It is the white government — in total and absolute control — who decides at his own discretion which power if
any — the blacks in the local councils may exercise. We warned that unless the government spelt out clearly how the local authorities are to be financed, there would be turmoil in the townships. We hate to say “We told you so” for so many lives have
been lost in the futile attempt to prove that the township can be “self-sufficient” under Apartheid.
We demand that taxes derived from the central business districts where blacks shop, from commercial and industrial areas where we work, and the massive GST we pay as the major consumers of goods and services, be used for the development
and running of the black township.
The government has turned a deaf ear to these demands.
We demanded freehold land tenure for black South Africans.
We suggested levying of rates and taxes on land and improvement of the land as is done for all other race groups would be the most feasible system of raising local revenue rather than rentals and service charges.
About the burning of schools, We would like to make our position in the civic association crystal clear. We most certainly would
like to see our children back in school. We would not like to see schools burnt down. But we are in total agreement with the students in their demand for a just education system.
We want to salute our Indian and coloured compatriots ably led by the UDF and their organisations for the brilliant fight they put up against co-option into the white laager.
To the government and its puppets we want to repeat the warning that has reverberated from all corners of this land. You cannot ignore 75 percent of the people of this land. You cannot pretend that by denationalising and consigning them to the bantustans you will enjoy the fruits of an economy we have built up together. That way lies disaster. Ours is a simple demand: One man, one vote in an undivided fatherland. Nothing else will restore peace in this land.
This reverberated throughout the country.
Opposition organised through civic and student organisations proliferated. Attacks on councillors trying to implement the increases intensified, leading to the resignation of many in 1984. Between January 1985 and July 1986, rent boycotts were launched in Ratanda, Katlehong, Atteridgeville, Mamelodi, Alexandra, Tembisa, Soweto and Vosloorus. By August 1987, it was estimated that rent boycotts in the PWV had cost more that R188 million.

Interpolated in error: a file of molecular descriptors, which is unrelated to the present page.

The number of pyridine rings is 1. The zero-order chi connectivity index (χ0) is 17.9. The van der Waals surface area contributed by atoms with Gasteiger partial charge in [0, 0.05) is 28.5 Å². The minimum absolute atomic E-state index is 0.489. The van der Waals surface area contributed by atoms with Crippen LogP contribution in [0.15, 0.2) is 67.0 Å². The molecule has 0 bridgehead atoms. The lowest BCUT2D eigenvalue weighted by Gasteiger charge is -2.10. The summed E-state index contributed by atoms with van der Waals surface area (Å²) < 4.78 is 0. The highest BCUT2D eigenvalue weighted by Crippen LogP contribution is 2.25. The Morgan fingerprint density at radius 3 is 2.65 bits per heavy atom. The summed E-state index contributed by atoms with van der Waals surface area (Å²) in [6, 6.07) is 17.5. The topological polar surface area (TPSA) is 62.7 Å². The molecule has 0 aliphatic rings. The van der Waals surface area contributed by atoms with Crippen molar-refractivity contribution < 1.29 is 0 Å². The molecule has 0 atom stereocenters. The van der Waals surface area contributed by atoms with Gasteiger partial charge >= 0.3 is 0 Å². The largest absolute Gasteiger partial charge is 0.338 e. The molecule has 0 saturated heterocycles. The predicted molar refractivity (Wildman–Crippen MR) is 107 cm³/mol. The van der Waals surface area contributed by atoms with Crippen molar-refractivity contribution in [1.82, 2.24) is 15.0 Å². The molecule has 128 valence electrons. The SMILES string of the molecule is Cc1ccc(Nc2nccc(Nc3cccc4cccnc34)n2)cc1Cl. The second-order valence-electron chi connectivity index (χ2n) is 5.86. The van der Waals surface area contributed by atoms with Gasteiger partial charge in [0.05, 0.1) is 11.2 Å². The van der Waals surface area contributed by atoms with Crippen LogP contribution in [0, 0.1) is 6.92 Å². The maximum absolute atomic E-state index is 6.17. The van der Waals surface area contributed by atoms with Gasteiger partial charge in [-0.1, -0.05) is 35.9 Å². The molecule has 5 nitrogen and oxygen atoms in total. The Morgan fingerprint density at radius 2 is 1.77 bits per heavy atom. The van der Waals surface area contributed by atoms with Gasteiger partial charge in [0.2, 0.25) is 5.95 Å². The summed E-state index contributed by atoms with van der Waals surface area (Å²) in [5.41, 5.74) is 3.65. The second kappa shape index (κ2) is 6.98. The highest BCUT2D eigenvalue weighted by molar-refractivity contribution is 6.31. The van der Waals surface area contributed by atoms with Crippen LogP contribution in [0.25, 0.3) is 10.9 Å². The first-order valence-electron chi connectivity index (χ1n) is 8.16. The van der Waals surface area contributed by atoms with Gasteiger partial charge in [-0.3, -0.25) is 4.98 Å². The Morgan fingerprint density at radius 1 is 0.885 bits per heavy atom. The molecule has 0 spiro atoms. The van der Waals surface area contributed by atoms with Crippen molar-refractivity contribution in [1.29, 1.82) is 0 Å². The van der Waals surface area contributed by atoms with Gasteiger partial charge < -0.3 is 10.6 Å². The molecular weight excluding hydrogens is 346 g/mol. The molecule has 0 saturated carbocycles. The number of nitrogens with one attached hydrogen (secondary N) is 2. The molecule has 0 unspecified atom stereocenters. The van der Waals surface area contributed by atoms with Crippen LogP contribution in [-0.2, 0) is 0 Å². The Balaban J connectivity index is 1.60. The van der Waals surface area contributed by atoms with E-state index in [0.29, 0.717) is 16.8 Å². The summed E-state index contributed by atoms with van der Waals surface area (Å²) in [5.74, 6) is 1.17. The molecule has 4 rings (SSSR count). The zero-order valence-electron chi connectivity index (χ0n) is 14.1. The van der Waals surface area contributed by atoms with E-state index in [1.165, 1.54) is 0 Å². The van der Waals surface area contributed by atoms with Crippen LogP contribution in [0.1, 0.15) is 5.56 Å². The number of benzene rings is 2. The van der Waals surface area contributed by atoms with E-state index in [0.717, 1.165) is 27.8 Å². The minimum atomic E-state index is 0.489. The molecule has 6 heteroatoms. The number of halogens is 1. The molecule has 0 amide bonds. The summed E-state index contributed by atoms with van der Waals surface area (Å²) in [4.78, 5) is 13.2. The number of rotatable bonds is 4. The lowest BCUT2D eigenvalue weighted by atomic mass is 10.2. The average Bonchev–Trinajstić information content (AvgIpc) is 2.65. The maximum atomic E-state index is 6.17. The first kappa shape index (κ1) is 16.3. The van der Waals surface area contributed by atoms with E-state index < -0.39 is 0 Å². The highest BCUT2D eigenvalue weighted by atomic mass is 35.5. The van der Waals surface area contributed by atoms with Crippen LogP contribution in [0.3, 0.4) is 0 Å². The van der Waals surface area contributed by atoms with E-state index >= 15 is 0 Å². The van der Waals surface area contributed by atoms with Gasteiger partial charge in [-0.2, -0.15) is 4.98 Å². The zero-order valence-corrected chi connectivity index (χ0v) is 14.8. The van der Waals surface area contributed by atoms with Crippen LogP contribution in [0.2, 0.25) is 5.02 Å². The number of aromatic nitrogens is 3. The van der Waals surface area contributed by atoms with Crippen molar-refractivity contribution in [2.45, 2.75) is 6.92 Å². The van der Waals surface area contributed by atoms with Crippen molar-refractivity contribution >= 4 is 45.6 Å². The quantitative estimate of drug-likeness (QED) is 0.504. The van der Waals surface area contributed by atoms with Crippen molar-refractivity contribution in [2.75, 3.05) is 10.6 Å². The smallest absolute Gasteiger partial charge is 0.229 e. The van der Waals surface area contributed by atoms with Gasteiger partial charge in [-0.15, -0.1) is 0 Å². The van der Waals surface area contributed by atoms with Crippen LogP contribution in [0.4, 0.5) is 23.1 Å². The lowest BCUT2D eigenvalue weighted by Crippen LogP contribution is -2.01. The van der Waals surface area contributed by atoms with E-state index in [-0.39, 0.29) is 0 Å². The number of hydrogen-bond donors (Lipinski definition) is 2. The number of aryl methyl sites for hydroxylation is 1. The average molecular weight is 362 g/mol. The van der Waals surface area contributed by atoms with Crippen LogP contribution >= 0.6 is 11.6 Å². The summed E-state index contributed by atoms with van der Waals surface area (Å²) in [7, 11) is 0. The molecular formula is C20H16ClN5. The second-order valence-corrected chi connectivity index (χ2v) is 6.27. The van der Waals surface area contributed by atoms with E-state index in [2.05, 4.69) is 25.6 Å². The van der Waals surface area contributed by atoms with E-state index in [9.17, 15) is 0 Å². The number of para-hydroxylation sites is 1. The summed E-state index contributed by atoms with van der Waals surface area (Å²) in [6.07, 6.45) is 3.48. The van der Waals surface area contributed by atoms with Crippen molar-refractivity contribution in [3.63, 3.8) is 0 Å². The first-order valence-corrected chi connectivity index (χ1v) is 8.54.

Rent boycotts quickly spread beyond the confines of the PWV (now Gauteng). In June 1985, tension around rent and school boycotts in the townships surrounding Barberton in the eastern Transvaal reached a peak. Violent government reaction to rent protests culminated in police shooting on a protest march on 21 November 1985 in Mamelodi where thirteen people died. Captain le Roux of the SAP, who participated in the shooting, told the 1989 inquest hearing that the police had adopted a shoot-to-kill approach, aiming particularly at people who appeared to be leading the crowds.
The Mamelodi massacre radicalised the township community. As in the Vaal, the violence of the police response to rent protests escalated protest and opposition, rather than curbing it. Sustained rent and consumer boycotts and stay aways were launched. Some of this protest was also accompanied by violence, and the toll of deaths and injuries rose as police again tried to curb the protests.
Stanza Bopape was a 27 year old activist from Mamelodi and freshly elected as General Secretary of the Mamelodi Civic Association when he was detained on 9 June 1988 and taken to John Vorster Square police station. Then he disappeared without trace. It was later revealed at the TRC that Security Police shocked him to death during torture.
CIVICS did not let up – no matter how hard the security forces tried. The CIVICS won the war. All this while political heads sat high and dry in Lusaka and London.
The CIVIC MOVEMENT is back. We will never give up.